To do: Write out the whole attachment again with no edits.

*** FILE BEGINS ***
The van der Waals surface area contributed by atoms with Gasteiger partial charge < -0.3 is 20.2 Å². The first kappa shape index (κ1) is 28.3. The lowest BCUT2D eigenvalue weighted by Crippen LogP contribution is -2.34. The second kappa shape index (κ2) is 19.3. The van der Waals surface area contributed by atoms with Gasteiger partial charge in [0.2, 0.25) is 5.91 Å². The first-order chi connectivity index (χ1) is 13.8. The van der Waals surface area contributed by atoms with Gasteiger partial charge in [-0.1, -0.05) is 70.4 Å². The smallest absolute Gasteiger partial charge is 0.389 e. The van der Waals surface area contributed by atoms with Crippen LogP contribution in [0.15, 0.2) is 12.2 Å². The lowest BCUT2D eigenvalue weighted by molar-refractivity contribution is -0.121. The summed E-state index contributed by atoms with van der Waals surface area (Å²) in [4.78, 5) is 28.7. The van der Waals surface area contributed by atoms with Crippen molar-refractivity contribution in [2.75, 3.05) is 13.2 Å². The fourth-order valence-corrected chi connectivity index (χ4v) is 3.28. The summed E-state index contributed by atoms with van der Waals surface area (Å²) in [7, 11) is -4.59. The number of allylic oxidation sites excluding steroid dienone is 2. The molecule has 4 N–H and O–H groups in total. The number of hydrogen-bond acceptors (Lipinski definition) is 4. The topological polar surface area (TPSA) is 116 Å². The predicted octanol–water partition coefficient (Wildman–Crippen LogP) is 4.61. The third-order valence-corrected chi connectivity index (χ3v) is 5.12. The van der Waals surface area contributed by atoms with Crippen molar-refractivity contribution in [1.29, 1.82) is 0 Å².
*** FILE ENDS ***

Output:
The van der Waals surface area contributed by atoms with Gasteiger partial charge < -0.3 is 20.2 Å². The first kappa shape index (κ1) is 28.3. The lowest BCUT2D eigenvalue weighted by Crippen LogP contribution is -2.34. The second kappa shape index (κ2) is 19.3. The van der Waals surface area contributed by atoms with Gasteiger partial charge in [0.2, 0.25) is 5.91 Å². The first-order chi connectivity index (χ1) is 13.8. The van der Waals surface area contributed by atoms with Gasteiger partial charge in [-0.1, -0.05) is 70.4 Å². The smallest absolute Gasteiger partial charge is 0.389 e. The van der Waals surface area contributed by atoms with Crippen LogP contribution in [0.15, 0.2) is 12.2 Å². The lowest BCUT2D eigenvalue weighted by molar-refractivity contribution is -0.121. The summed E-state index contributed by atoms with van der Waals surface area (Å²) in [4.78, 5) is 28.7. The van der Waals surface area contributed by atoms with Crippen molar-refractivity contribution in [2.75, 3.05) is 13.2 Å². The fourth-order valence-corrected chi connectivity index (χ4v) is 3.28. The summed E-state index contributed by atoms with van der Waals surface area (Å²) in [7, 11) is -4.59. The number of allylic oxidation sites excluding steroid dienone is 2. The molecule has 4 N–H and O–H groups in total. The number of hydrogen-bond acceptors (Lipinski definition) is 4. The topological polar surface area (TPSA) is 116 Å². The predicted octanol–water partition coefficient (Wildman–Crippen LogP) is 4.61. The third-order valence-corrected chi connectivity index (χ3v) is 5.12. The van der Waals surface area contributed by atoms with Crippen molar-refractivity contribution in [1.29, 1.82) is 0 Å².